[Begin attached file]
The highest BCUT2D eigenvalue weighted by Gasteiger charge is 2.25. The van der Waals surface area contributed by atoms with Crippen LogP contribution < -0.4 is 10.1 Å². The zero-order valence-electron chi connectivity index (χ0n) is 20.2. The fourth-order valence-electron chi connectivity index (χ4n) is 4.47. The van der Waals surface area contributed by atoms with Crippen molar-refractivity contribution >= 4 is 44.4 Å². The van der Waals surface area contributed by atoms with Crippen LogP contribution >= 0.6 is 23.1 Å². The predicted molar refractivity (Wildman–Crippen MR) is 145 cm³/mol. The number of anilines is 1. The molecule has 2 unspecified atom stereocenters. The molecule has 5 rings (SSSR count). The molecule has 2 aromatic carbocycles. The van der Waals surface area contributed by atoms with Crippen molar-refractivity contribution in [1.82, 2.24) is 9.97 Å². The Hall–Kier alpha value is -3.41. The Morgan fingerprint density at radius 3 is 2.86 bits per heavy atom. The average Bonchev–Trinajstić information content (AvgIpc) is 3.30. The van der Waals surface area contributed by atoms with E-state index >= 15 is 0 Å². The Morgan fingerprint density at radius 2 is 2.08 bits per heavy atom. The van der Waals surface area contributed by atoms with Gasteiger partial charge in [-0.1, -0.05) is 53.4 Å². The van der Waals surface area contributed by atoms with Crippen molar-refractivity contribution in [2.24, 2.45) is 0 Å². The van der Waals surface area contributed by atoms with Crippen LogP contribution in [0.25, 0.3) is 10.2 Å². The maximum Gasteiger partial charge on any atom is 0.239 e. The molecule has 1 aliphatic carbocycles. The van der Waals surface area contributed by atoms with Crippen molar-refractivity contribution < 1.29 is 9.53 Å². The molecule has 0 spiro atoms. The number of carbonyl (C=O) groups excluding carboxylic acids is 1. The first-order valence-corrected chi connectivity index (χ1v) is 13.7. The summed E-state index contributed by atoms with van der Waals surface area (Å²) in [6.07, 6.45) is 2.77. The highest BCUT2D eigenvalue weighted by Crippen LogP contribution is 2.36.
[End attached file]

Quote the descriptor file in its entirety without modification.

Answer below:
The highest BCUT2D eigenvalue weighted by Gasteiger charge is 2.25. The van der Waals surface area contributed by atoms with Crippen LogP contribution < -0.4 is 10.1 Å². The zero-order valence-electron chi connectivity index (χ0n) is 20.2. The fourth-order valence-electron chi connectivity index (χ4n) is 4.47. The van der Waals surface area contributed by atoms with Crippen molar-refractivity contribution >= 4 is 44.4 Å². The van der Waals surface area contributed by atoms with Crippen LogP contribution >= 0.6 is 23.1 Å². The predicted molar refractivity (Wildman–Crippen MR) is 145 cm³/mol. The number of anilines is 1. The molecule has 2 unspecified atom stereocenters. The molecule has 5 rings (SSSR count). The molecule has 2 aromatic carbocycles. The van der Waals surface area contributed by atoms with Crippen molar-refractivity contribution in [1.82, 2.24) is 9.97 Å². The Hall–Kier alpha value is -3.41. The Morgan fingerprint density at radius 3 is 2.86 bits per heavy atom. The average Bonchev–Trinajstić information content (AvgIpc) is 3.30. The van der Waals surface area contributed by atoms with E-state index >= 15 is 0 Å². The Morgan fingerprint density at radius 2 is 2.08 bits per heavy atom. The van der Waals surface area contributed by atoms with Gasteiger partial charge in [-0.1, -0.05) is 53.4 Å². The van der Waals surface area contributed by atoms with Crippen molar-refractivity contribution in [2.24, 2.45) is 0 Å². The van der Waals surface area contributed by atoms with Crippen LogP contribution in [0.25, 0.3) is 10.2 Å². The maximum Gasteiger partial charge on any atom is 0.239 e. The molecule has 1 aliphatic carbocycles. The van der Waals surface area contributed by atoms with Crippen molar-refractivity contribution < 1.29 is 9.53 Å². The molecule has 0 spiro atoms. The number of carbonyl (C=O) groups excluding carboxylic acids is 1. The first-order valence-corrected chi connectivity index (χ1v) is 13.7. The summed E-state index contributed by atoms with van der Waals surface area (Å²) in [6.07, 6.45) is 2.77. The highest BCUT2D eigenvalue weighted by Crippen LogP contribution is 2.36.